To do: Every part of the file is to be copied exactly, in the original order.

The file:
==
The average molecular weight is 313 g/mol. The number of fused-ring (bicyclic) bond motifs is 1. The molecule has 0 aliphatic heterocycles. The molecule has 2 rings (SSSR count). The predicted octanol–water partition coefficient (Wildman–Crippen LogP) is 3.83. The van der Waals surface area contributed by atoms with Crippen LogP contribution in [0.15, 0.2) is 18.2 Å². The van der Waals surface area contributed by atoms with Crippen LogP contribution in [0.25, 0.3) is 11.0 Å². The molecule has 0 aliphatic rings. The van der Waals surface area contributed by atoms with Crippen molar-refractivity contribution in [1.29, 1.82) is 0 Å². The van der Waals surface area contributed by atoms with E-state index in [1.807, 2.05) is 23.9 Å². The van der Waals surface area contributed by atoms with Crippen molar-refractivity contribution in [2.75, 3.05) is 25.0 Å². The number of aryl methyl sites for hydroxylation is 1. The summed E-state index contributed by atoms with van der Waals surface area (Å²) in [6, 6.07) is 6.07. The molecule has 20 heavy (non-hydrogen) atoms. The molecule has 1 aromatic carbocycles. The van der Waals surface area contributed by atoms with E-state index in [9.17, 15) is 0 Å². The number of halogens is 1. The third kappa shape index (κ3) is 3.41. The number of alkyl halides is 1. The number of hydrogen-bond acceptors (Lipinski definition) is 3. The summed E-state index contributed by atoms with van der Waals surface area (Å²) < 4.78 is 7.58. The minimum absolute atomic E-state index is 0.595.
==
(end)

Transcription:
The average molecular weight is 313 g/mol. The number of fused-ring (bicyclic) bond motifs is 1. The molecule has 0 aliphatic heterocycles. The molecule has 2 rings (SSSR count). The predicted octanol–water partition coefficient (Wildman–Crippen LogP) is 3.83. The van der Waals surface area contributed by atoms with Crippen LogP contribution in [0.15, 0.2) is 18.2 Å². The van der Waals surface area contributed by atoms with Crippen LogP contribution in [0.25, 0.3) is 11.0 Å². The molecule has 0 aliphatic rings. The van der Waals surface area contributed by atoms with Crippen molar-refractivity contribution in [1.29, 1.82) is 0 Å². The van der Waals surface area contributed by atoms with E-state index in [1.807, 2.05) is 23.9 Å². The van der Waals surface area contributed by atoms with Crippen molar-refractivity contribution in [2.75, 3.05) is 25.0 Å². The number of aryl methyl sites for hydroxylation is 1. The summed E-state index contributed by atoms with van der Waals surface area (Å²) in [6, 6.07) is 6.07. The molecule has 20 heavy (non-hydrogen) atoms. The molecule has 1 aromatic carbocycles. The van der Waals surface area contributed by atoms with E-state index in [9.17, 15) is 0 Å². The number of halogens is 1. The third kappa shape index (κ3) is 3.41. The number of alkyl halides is 1. The number of hydrogen-bond acceptors (Lipinski definition) is 3. The summed E-state index contributed by atoms with van der Waals surface area (Å²) < 4.78 is 7.58. The minimum absolute atomic E-state index is 0.595.